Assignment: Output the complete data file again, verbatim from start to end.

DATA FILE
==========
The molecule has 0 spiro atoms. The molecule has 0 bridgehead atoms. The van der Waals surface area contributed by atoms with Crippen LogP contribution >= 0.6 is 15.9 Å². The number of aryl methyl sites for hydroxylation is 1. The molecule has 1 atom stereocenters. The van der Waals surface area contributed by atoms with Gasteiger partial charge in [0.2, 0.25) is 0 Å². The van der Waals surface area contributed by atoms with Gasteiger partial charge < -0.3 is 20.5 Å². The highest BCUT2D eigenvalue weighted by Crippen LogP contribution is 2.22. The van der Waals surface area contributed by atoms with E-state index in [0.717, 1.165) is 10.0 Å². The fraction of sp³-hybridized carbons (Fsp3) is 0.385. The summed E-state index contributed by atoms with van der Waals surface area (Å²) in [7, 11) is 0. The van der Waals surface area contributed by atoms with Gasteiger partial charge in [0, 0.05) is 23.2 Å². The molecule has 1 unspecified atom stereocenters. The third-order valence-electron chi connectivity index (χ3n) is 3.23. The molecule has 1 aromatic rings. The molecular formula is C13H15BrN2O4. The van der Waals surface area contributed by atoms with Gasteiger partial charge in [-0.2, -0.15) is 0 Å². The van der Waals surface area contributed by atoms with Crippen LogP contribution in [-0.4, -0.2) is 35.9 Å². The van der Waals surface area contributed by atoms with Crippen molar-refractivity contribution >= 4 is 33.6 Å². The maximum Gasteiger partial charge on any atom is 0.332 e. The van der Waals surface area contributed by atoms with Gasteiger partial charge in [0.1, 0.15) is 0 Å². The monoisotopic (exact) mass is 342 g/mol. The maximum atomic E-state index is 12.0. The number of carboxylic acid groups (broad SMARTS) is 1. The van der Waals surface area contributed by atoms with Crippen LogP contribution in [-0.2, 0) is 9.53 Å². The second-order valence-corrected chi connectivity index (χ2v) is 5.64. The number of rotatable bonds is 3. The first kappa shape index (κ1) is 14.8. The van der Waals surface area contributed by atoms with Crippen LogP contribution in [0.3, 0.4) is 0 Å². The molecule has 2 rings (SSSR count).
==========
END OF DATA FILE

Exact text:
The molecule has 0 spiro atoms. The molecule has 0 bridgehead atoms. The van der Waals surface area contributed by atoms with Crippen LogP contribution >= 0.6 is 15.9 Å². The number of aryl methyl sites for hydroxylation is 1. The molecule has 1 atom stereocenters. The van der Waals surface area contributed by atoms with Gasteiger partial charge in [0.2, 0.25) is 0 Å². The van der Waals surface area contributed by atoms with Gasteiger partial charge < -0.3 is 20.5 Å². The highest BCUT2D eigenvalue weighted by Crippen LogP contribution is 2.22. The van der Waals surface area contributed by atoms with E-state index in [0.717, 1.165) is 10.0 Å². The fraction of sp³-hybridized carbons (Fsp3) is 0.385. The summed E-state index contributed by atoms with van der Waals surface area (Å²) in [7, 11) is 0. The van der Waals surface area contributed by atoms with Gasteiger partial charge in [0, 0.05) is 23.2 Å². The molecule has 1 unspecified atom stereocenters. The third-order valence-electron chi connectivity index (χ3n) is 3.23. The molecule has 1 aromatic rings. The molecular formula is C13H15BrN2O4. The van der Waals surface area contributed by atoms with Gasteiger partial charge in [-0.2, -0.15) is 0 Å². The van der Waals surface area contributed by atoms with Crippen LogP contribution in [-0.4, -0.2) is 35.9 Å². The van der Waals surface area contributed by atoms with Crippen molar-refractivity contribution >= 4 is 33.6 Å². The maximum Gasteiger partial charge on any atom is 0.332 e. The van der Waals surface area contributed by atoms with Gasteiger partial charge in [0.1, 0.15) is 0 Å². The monoisotopic (exact) mass is 342 g/mol. The maximum atomic E-state index is 12.0. The number of carboxylic acid groups (broad SMARTS) is 1. The van der Waals surface area contributed by atoms with Crippen LogP contribution in [-0.2, 0) is 9.53 Å². The second-order valence-corrected chi connectivity index (χ2v) is 5.64. The number of rotatable bonds is 3. The first kappa shape index (κ1) is 14.8. The van der Waals surface area contributed by atoms with Crippen LogP contribution in [0.3, 0.4) is 0 Å². The molecule has 2 rings (SSSR count).